Saturday, March 1, 2014

Babywearing Safety

I can not stress enough how important safe babywearing is. It is by far the most important thing we teach as educators.

Here are the guidelines Babywearing International teaches. Its a nice and simple acronym and easy to remember ABC.

Making sure your baby can breathe is the #1 thing we teach. Make sure your baby does not fall chin to chest. If a baby's chin falls to their chest it can cut off their airway causing them to suffocate. Another way to make sure the airway is not restricted is by making sure that there is not any type of fabric covering their face. This is especially important when you're wrapping your baby in a stretchy wrap or woven wrap.

Body Support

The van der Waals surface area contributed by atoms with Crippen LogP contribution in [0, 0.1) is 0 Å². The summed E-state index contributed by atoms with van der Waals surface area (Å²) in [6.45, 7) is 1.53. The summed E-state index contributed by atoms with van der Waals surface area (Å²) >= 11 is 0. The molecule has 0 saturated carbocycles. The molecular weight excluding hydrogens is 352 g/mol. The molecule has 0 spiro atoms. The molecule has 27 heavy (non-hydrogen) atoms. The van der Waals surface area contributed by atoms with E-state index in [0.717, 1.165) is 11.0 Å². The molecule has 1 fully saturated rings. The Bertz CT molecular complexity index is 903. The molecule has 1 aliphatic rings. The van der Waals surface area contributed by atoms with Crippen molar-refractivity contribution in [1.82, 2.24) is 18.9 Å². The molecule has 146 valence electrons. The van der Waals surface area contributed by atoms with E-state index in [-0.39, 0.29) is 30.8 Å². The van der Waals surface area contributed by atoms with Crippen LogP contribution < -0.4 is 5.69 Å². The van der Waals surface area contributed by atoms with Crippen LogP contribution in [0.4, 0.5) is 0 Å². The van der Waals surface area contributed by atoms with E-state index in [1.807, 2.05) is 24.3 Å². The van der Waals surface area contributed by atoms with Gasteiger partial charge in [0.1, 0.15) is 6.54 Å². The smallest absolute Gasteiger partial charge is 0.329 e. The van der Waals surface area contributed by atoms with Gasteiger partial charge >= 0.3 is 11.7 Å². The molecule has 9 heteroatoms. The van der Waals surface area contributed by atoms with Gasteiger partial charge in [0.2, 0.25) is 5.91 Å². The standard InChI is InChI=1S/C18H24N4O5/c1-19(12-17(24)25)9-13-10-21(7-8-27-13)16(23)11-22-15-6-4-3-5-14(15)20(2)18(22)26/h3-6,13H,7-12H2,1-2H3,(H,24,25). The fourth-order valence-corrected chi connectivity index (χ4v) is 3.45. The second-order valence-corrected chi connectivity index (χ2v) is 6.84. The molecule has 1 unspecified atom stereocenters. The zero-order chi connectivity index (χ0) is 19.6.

You want to make sure that your baby is properly supported. You don't want them slouching down in the carrier (which can cause problems with airway) as this can cause the weight to be wrongly distributed. You want your baby to be supported knee to knee. This should make their bottom look like an M position. This will cause the weight to be placed on their bottom and not their feet. Your baby should always be high enough that you can kiss the top of their head.

Babywearing isn't fun or helpful if it isn't comfortable for wearer and baby. Making sure that your carrier is properly put on and adjusted can help correct that. If you're having a difficult time using your carrier or learning a new carry use a spotter or check out your local group for help.

Wrapping Tips
  • Babies should be arms in until they get proper head control 
  • Never never NEVER using a stretchy for a back carry.
  • The tighter you are able to get the wrap while you are wrapping, the comfier its going to be for every one. Take your time wrapping and get a nice and tight wrap job. 
  • If baby is on your back you should be able to lean your head back and touch the top of their head. (this has exceptions) 
  • To get wrap more comfy on the shoulders you can always spread the rails and make them wider.